Data science

3 Latest News Breaks in Emerging Tech – Sept. 15, 2014

MIT Develops Robot Cheetah

According to a report from My Science Academy, MIT recently designed a robotic cheetah that can run and jump autonomously and clear hurdles, reaching speeds of up to 10 mph. The research team, led by Sangbae Kim, an associate professor of mechanical engineering at MIT, devised an algorithm that enables the robotic feline to bound along. It functions because each of the robot’s legs is programmed to exert a specific amount of force in the precise second that each of its feet hit the ground. The bot has a sleek design comprised of a complex assemblage of gears, four legs, electric motors and batteries. All included, it weighs about as much as its real-life counterpart. The MIT team claims that with a few tweaks, they could get this model running at speeds of up to 30 mph.

Samsung Gear Takes Virtual Reality on the Move

The Motley Fool reports that Samsung is about ready to release the Gear VR, a virtual reality (VR) system that runs on a mobile phone — the Galaxy Note 4. This could take mobile gaming to a whole new level. The VR system is comprised of a sleek visor with a docking slot for the Note 4 or Edge. The VR device is equipped with a stereoscopic 3D display, head-tracking sensors, and an external touchpad, enabling the user to transform his or her mobile phone into a VR headset for Android apps and games. So far, Samsung has announced 16 games for the new device, including Omega Agent and Temple Run VR.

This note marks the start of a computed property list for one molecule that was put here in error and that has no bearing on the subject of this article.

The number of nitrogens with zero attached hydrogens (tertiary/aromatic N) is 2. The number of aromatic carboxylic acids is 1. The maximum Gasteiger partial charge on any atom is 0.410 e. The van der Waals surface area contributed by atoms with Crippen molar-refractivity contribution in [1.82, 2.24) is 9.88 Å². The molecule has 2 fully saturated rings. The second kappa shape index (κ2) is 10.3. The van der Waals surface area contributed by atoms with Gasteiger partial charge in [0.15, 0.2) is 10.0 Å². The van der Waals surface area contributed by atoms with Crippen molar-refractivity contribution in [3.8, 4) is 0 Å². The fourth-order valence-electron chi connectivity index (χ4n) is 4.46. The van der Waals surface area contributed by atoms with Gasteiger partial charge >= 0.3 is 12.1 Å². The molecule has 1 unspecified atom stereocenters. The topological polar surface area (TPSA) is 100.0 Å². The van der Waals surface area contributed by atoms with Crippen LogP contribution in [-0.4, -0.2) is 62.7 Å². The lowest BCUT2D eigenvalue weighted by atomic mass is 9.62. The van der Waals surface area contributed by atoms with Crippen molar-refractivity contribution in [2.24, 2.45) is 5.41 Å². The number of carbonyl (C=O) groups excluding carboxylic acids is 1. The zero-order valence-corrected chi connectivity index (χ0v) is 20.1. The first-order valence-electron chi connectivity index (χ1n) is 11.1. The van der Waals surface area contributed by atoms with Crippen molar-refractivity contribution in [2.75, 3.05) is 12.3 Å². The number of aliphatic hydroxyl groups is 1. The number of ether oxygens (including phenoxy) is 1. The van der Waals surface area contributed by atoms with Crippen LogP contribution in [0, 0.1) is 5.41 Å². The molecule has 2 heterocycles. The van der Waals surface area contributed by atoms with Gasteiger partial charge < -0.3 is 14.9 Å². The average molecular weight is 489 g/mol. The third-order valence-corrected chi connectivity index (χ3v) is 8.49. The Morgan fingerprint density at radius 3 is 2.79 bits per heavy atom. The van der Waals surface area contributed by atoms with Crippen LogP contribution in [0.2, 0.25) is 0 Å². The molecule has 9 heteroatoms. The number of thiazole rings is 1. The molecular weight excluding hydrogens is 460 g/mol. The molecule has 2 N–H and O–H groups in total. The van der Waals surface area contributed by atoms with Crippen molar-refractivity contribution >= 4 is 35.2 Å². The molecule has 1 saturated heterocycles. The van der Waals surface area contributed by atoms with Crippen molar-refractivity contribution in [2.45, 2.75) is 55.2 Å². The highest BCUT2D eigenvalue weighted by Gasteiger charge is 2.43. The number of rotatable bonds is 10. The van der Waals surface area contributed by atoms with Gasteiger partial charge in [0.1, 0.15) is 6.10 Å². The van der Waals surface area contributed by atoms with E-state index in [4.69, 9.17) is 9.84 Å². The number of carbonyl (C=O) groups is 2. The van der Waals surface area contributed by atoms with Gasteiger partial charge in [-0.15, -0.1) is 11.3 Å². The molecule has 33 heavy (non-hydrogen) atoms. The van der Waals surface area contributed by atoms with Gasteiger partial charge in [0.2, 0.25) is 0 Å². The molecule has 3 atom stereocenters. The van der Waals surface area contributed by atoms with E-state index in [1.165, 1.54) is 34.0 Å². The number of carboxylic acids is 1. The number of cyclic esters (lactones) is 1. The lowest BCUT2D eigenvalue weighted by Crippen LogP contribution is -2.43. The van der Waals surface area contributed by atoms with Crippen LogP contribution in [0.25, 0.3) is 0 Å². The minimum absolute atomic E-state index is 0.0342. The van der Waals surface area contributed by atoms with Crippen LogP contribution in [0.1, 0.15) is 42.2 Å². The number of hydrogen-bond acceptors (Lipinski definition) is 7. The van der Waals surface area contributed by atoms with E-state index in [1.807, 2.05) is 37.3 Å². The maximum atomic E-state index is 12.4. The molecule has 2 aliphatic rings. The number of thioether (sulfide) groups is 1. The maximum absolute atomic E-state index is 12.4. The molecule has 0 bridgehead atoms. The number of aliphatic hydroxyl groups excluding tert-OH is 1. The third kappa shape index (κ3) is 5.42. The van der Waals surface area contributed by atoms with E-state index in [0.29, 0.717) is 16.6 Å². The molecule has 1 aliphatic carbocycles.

World’s First 3D Printed Car

The futuristic-looking car, made using a 3D printer, took only 44 hours to make, has only 40 parts and costs under $18,000 to manufacture, according to a report in the U.K.’s Daily Mail. The Strati was designed by Arizona-based Local Motors. It has a top speed of 40 mph and a battery life of 120 to 150 miles. The car’s chassis and body were created using an extra large 3D printer, while the wheels, tires, seats, battery, suspension, electric motor, wiring and windscreen were made using more conventional methods. The 3D printer, developed by Cincinnati Inc., is able to produce parts as large as 3 feet by 5 feet by 10 feet.

Image Credit: News.Sciencemag.org

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